The Mossawa Center and the Arab Movement for Change travel to Brussels to raise awareness of discrimination against the Arab community in Israel - مركز مساواة لحقوق المواطنين العرب في اسرائيل

The Mossawa Center and the Arab Movement for Change travel to Brussels to raise awareness of discrimination against the Arab community in Israel

Advancing its relationship with political leadership in the Arab Palestinian community in Israel, the Socialists and Democrats Group has invited the Arab Movement for Change to participate in a special conference on Palestinian Arab citizens in Israel in the European Parliament. The S&D Group, the second largest group in the EP, also requested the participation of the Mossawa Center in the conference and meetings. Co-hosted by the Greens-EFA and the GUE-NGL political groups, the conference will take place on Wednesday, May 10.


The leader of the Arab Movement for Change, MK Dr. Ahmad Tibi, joined by MK Adv. Osama Saadi, will both take part in the conference, as well as in private meetings with various European Parliament members and with senior officers in the European Commission and in the Belgian government.


A deputy in the Knesset, MK Tibi serves as the spokesperson for his party which is part of the Joint List, the third largest political group in the Knesset. While Dr. Tibi welcomes the S&D Group’s decision to upgrade its relationship with Arab political leadership in Israel, he also expressed his party’s hopes “that other groups will take the same steps and institutionalize their relationships with the Arab community’s leadership and institutions,” especially after taking part in this week’s briefings regarding the status and challenges of Arab citizens in Israel.


The Mossawa Center has worked to establish sustainable cooperation with EU institutions for over ten years. The first conference on the Arab community in Israel took place in 2005 in cooperation with individual European Parliament members. Jafar Farah, the director of the Mossawa Center stated, "We are happy that one of the leading political groups in Europe took steps to formally collaborate with an Arab political group. We as a civil society organization will do our best to promote and deepen the cooperation between the EU institutions and the Arab community’s political, economic, academic, cultural, civil and media institutions.”


The week’s program will largely focus on the discrimination faced by Arab citizens in Israel. Although Arab citizens make up nearly twenty percent of the population, the Israeli government only allocates about 6% of the development budget to programs that service the Arab community. Similarly, in 2016 the Ministry of Culture announced a budget which allocated  6% to Arab culture, an increase from years past. Meanwhile, Arab children, proportionally, receive NIS 1.4 billion less than their Jewish counterparts each year. As a result, only 59.5% of students who attend Arab schools are eligible for matriculation certificates, in contrast to 75.1% in the Jewish sector. The results of such policies include high unemployment and poverty. As of 2015, 65.6% of Arab families with children were impoverished. Despite OECD recommendations to decrease inequality, the government has not developed any new plans to build industrial zones in Arab areas or made any other substantial attempts to close the gaps in its society.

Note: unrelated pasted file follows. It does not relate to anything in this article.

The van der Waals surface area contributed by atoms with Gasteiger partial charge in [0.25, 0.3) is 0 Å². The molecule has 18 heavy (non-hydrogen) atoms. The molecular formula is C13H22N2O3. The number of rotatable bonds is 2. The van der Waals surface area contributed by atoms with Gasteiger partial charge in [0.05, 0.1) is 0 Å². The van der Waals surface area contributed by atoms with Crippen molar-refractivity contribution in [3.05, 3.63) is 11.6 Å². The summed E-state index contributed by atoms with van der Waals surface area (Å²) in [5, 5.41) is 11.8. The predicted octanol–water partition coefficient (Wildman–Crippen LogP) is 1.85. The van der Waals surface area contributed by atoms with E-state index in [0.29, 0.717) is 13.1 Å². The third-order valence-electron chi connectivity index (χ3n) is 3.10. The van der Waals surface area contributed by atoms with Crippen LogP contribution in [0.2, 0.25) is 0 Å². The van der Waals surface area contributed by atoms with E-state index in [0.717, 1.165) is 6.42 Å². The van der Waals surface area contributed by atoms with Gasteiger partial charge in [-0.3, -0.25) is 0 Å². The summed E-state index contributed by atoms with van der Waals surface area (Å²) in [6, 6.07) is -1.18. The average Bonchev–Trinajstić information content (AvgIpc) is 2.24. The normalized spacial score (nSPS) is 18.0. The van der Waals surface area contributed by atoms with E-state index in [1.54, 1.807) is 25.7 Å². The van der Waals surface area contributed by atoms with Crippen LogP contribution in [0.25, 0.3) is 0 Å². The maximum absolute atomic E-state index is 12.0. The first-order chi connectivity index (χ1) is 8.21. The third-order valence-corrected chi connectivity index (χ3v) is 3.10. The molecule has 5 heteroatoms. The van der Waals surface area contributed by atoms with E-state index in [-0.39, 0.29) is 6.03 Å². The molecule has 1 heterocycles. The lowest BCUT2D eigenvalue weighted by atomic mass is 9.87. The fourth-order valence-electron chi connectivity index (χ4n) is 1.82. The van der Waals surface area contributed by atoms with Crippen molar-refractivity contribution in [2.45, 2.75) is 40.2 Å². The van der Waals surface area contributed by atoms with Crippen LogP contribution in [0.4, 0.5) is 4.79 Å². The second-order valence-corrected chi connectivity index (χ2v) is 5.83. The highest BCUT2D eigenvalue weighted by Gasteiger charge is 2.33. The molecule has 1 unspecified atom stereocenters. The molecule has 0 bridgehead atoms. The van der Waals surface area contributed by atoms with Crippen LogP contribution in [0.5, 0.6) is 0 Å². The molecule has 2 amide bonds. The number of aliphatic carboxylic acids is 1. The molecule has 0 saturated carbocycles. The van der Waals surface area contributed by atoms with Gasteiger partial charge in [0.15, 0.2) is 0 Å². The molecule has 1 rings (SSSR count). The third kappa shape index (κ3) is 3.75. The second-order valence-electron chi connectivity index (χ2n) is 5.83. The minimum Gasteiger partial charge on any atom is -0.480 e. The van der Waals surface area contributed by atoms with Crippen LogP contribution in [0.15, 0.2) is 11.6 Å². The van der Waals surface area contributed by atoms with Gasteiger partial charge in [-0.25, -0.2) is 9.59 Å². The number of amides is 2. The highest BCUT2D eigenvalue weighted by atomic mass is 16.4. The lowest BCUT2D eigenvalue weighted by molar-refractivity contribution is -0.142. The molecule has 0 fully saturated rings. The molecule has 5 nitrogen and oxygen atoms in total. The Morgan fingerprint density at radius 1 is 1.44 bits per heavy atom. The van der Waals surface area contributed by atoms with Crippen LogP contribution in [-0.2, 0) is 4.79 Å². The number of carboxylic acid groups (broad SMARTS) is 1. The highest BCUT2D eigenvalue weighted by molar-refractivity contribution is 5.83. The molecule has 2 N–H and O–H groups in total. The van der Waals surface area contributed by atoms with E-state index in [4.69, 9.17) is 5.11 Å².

Stirring the most controversy in recent months are the state’s policies on building and planning in the Arab sector. Between 2013 and 2015, at least 2,752 structures in the Naqab (Negev) alone were destroyed because they lacked building permits. Deliberate state policies that deny Arab localities adequate building and planning solutions leave many in the Arab sector no choice but to construct “illegally.” In total, over fifty thousand houses have been built without permits due to the state’s refusal to approve comprehensive city plans in Arab localities. Rather than pursue policies to decrease the amount of illegal construction, the state continues to pursue a policy that retroactively punishes Arab citizens for crimes they have no choice but to commit. With the recent passage of the Kaminitz bill, the Arab community expects to see a sharp increase in home demolitions, heavy fines, and arrests for unauthorized construction. 


Meanwhile, Arab citizens face a general climate of hostility, especially from increasingly conservative state officials who treat them not as equal citizens, but as a demographic threat or a fifth column.


The Mossawa Center calls on the EU to act to prevent the state of Israel’s continuous discrimination against its Arab citizens and its violation of their rights as individuals and as a national minority.


For more information on this week’s program, please contact the Mossawa Center at [email protected].

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